Invitation for market consultation on future European TSO scenarios
The European umbrella organisations for electricity and gas TSOs, ENTSO-E and ENTSOG, have developed common scenarios for use in the Ten-Year-Network-Development- Plan (TYNDP). The TYNDP 2022 scenarios, which include development paths for the European energy system, have been submitted to market consultation - closing on 18 November, 2021.
Provide your feedback - help us set the direction
The development of the future energy system is uncertain, and it can be difficult to predict exactly how many wind turbines and photovoltaic panels we will see across Europe in 2050 including how power and gas should be transported.
Therefore, Energinet encourages all relevant operators and market players to provide feedback to the draft scenarios in TYNDP 2022: This is your opportunity to share your expertise and unique insights, both about the scenarios, but also about topics that are not included in the consultation version of the scenarios. It is important for the process that we get qualified feedback so that we can make the necessary adjustments in the TYNDP 2022 scenarios as well as in future scenarios.
Please find the consultation material here and provide us your response here.
Concerted planning of future electricity and gas in TYNDP
The ENTSO associates are developing common scenarios for the development of the energy system to uncover a wide range of different outcomes for the future. These outcome scenarios all form an important part of a common foundation that must help ensure that the infrastructure being built is future-proof and robust - even if the world evolves differently than we think.
- Our future energy system is becoming more and more coherent, and therefore it is a great strength that ENTSO-E and ENTSOG bring both electricity and gas expertise into play in the development of the TYNDP scenarios," says Stine Grenaa Jensen, Vice President at Energinet Systemansvar. She continues: As a system operator for both electricity and gas Energinet has an advantage in terms of deep insight into the coherent energy system. Also, we have brought our knowledge of sector coupling into play in the development of the new TYNDP 2022 scenarios.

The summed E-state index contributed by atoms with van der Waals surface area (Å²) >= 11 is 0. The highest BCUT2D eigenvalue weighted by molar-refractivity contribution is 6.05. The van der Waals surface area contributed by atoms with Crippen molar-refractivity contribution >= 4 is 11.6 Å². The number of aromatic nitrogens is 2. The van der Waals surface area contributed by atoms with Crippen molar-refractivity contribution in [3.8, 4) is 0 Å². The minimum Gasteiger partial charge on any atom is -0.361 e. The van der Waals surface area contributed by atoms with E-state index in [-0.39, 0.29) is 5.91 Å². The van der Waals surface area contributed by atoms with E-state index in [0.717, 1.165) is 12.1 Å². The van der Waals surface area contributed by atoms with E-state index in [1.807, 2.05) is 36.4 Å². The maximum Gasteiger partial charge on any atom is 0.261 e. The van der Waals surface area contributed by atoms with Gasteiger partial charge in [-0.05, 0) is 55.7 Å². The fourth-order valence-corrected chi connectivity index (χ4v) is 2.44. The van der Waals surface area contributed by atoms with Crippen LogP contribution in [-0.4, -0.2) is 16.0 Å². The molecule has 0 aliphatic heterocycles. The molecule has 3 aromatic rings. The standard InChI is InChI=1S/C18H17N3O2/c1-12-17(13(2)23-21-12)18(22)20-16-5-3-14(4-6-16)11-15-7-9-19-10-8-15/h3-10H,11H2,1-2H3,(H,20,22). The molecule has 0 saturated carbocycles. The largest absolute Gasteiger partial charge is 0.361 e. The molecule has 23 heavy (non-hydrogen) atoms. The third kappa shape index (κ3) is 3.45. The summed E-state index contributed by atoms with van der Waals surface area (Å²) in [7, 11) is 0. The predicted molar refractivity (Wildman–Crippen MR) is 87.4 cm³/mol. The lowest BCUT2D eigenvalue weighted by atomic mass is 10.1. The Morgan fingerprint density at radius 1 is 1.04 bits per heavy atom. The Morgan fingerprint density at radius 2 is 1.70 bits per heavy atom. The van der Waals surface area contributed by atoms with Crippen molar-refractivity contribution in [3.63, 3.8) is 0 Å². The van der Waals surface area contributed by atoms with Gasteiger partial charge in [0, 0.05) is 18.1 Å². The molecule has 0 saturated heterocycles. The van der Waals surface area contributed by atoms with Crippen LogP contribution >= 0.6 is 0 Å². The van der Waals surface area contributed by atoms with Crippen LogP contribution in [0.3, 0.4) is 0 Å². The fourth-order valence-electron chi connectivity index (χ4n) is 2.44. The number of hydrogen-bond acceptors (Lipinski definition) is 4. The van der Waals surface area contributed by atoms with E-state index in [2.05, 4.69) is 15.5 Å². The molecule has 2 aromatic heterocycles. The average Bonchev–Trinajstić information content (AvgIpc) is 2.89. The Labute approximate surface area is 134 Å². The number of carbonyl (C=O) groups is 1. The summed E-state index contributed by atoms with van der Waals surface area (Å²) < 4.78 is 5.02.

Hydrogen and PtX included in the TYNDP 2022
In terms of sector coupling, significant progress has been made in the TYNDP 2022 scenarios compared to the previous TYNDP 2020 scenarios. Electrolysis plants for the production of hydrogen (both for direct use and for the production of other PtX fuels) have been modelled in greater detail to investigate their close interaction with the electricity sector. This ensures that the great flexibility of the new consumer facilities is utilised in the electricity market, while at the same time allowing Europe to be supplied with green gasses and fuels.
TYNDP 2022 includes 3 different scenarios
- National Trends, NT:
NT is what you might call a "patchwork scenario" where the individual pieces are composed of best guesses from the various TSOs' for the development of an energy system that reflects current national policy measures for the transformation of the energy sector. For Denmark and Energinet, this means that we hand in the Danish Analysis Assumptions for Energinet, created by the Danish Energy Agency.
- Distributed Energy, DE:
DE is a scenario where the storyline is focused on increased European energy autonomy as well as greater energy efficiency, which is largely managed through increased direct electrification. Decentralised solutions are being developed both as onshore wind and photovoltaic systems on field and roofing tops. Since DE is working towards reducing imports of energy, including gas, European production must be increased. To a great extent this is done through PtX, where a large amount of electrolysis plants is built in Europe. A strong expansion of the renewable energy production in Europe will be necessary to supply the new electricity consumption.
- Global Ambition, GA:
GA is a scenario in which Europe will continue to use global trade in the development and decarbonisation of the energy system. Thus, the focus will be both on transforming the system by producing renewable energy in Europe from large central plants such as offshore wind, but at the same time, there will be an openness towards importing green gases from sources outside the EU. To deliver on the ambition of decarbonising quickly, the phasing out of nuclear power is slower than with DE – and CCS (Carbon Capture and Storage) is used to capture and store CO2 as an instrument to reduce emissions.
Learn more and release your ideas
If you are interested in learning more about either the Storyline Report or following the development of the TYNDP scenarios, you can find more details here: